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Avoiding Bot Detection and Bypassing Captchas: Playwright & Python

 Ouhadj ilyes

Software Engineer



Feb. 17, 2023

Updated on

In today’s article I’ll cover how to avoid bot detection through fingerprint spoofing and proxies as well as how to bypass all kinds of captchas using live human solvers (third-party service) with Playwright (Python).

This is not just a simple User Agent spoofer, these techniques will allow you to defeat JavaScript fingerprinting technologies, including HTTP client-hints, Navigator, Screen, Time zone , Geolocation API and a lot more. they also protect against WebRTC leaks, modify WebGL fingerprints and even CSS-based font detection. They have helped me to scrape amazon in large scale and automate posting videos to Tiktok for instance.


Zedkira takes no responsibility if these techniques are used for any malicious purposes it's only meant to make legal web scraping easier and scalable, It may also help businesses protect their websites from malicious bots.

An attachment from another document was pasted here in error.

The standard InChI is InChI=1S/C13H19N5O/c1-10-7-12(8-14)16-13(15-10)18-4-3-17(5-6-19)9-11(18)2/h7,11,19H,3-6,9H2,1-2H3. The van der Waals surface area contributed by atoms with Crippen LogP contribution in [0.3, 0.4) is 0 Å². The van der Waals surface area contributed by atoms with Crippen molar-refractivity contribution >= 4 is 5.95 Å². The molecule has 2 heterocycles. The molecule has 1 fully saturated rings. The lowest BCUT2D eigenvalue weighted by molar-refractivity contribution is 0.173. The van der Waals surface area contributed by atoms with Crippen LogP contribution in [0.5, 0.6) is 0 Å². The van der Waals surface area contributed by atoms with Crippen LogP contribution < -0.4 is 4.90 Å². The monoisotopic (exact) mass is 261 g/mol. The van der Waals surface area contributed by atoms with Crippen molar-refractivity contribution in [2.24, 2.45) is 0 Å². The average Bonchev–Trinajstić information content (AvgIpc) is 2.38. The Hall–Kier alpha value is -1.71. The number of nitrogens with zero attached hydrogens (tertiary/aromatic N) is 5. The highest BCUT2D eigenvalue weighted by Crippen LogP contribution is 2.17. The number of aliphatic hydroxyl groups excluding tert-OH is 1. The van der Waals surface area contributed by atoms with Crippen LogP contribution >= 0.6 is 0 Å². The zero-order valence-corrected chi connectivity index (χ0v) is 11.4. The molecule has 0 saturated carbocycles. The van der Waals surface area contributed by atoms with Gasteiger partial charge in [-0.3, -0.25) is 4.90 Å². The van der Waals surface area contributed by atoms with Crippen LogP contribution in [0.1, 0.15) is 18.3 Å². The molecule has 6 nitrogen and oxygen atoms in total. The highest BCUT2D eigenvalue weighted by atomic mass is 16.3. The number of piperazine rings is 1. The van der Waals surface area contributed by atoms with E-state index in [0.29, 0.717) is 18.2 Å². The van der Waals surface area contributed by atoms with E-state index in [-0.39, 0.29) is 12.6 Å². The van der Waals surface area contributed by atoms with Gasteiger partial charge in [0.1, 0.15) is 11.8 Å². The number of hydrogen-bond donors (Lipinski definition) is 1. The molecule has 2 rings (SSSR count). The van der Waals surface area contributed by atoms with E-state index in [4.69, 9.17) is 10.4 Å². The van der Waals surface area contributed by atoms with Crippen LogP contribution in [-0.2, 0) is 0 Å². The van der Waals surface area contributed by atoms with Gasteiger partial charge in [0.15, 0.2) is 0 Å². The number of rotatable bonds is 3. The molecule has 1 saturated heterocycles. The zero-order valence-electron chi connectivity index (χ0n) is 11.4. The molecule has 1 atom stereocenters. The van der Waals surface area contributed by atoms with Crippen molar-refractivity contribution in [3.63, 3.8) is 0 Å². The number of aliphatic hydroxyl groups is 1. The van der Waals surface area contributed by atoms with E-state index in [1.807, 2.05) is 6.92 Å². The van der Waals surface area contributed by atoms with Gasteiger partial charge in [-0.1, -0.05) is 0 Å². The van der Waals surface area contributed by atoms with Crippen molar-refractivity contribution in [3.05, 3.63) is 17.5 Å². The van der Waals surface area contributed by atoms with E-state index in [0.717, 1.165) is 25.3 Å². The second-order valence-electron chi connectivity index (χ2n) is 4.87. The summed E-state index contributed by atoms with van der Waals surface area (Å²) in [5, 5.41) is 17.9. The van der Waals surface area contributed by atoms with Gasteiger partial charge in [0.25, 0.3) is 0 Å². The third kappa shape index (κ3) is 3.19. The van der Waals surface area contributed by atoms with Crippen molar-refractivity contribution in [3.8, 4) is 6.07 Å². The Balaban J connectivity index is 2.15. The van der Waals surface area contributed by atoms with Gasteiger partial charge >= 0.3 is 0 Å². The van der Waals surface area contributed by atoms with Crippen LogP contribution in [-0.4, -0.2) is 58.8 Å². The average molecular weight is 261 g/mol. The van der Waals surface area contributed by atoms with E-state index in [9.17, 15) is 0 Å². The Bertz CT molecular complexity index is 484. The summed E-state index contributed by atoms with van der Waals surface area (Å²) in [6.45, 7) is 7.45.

You can find the complete code on Github.

Let’s dive right in !

Project Setup

I will assume you have the latest python version installed with Pip (download and install it from here if you don't).

Install playwright using pip:

pip install playwright

Install the required browsers:

playwright install

Now create a python script, we'll first import playwright and initialize a firefox browser instance, we then need to create new page or tab and visit and finally close the browser !

from playwright.sync_api import sync_playwright

with sync_playwright() as p:
    # launch an instance of a firefox browser
    browser = p.firefox.launch()
    # create a new tab or page
    page = browser.new_page()
    # visit the website given

    # make sure to close the browser at the end

That's it ! we have now finished setting up our bot for automating a browser but the problem is that it's easily detected and blocked from websites that have high security. so let's do some magic and hide our bot !